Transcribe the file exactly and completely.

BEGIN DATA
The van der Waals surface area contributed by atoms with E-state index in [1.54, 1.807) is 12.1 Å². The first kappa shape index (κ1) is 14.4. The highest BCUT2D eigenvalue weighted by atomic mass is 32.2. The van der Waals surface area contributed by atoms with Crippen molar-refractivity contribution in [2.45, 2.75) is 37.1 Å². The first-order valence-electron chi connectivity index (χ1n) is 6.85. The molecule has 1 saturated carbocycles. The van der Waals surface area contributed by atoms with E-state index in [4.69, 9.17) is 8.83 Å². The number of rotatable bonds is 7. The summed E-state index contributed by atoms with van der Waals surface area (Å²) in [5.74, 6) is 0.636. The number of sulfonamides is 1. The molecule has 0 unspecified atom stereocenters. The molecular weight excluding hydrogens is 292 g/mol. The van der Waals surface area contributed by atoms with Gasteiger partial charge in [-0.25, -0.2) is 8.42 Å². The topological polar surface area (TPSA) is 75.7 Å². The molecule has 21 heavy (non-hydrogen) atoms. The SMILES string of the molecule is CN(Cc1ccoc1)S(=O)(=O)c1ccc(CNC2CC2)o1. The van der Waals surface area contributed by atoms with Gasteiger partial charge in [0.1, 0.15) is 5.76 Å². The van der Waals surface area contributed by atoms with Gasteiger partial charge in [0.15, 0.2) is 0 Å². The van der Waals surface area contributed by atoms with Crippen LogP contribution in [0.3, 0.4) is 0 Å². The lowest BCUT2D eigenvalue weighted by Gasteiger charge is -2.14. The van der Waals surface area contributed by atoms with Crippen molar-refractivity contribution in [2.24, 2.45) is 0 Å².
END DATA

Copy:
The van der Waals surface area contributed by atoms with E-state index in [1.54, 1.807) is 12.1 Å². The first kappa shape index (κ1) is 14.4. The highest BCUT2D eigenvalue weighted by atomic mass is 32.2. The van der Waals surface area contributed by atoms with Crippen molar-refractivity contribution in [2.45, 2.75) is 37.1 Å². The first-order valence-electron chi connectivity index (χ1n) is 6.85. The molecule has 1 saturated carbocycles. The van der Waals surface area contributed by atoms with E-state index in [4.69, 9.17) is 8.83 Å². The number of rotatable bonds is 7. The summed E-state index contributed by atoms with van der Waals surface area (Å²) in [5.74, 6) is 0.636. The number of sulfonamides is 1. The molecule has 0 unspecified atom stereocenters. The molecular weight excluding hydrogens is 292 g/mol. The van der Waals surface area contributed by atoms with Gasteiger partial charge in [-0.25, -0.2) is 8.42 Å². The topological polar surface area (TPSA) is 75.7 Å². The molecule has 21 heavy (non-hydrogen) atoms. The SMILES string of the molecule is CN(Cc1ccoc1)S(=O)(=O)c1ccc(CNC2CC2)o1. The van der Waals surface area contributed by atoms with Gasteiger partial charge in [0.1, 0.15) is 5.76 Å². The van der Waals surface area contributed by atoms with Gasteiger partial charge in [0.15, 0.2) is 0 Å². The van der Waals surface area contributed by atoms with Crippen LogP contribution in [0.3, 0.4) is 0 Å². The lowest BCUT2D eigenvalue weighted by Gasteiger charge is -2.14. The van der Waals surface area contributed by atoms with Crippen molar-refractivity contribution in [2.24, 2.45) is 0 Å².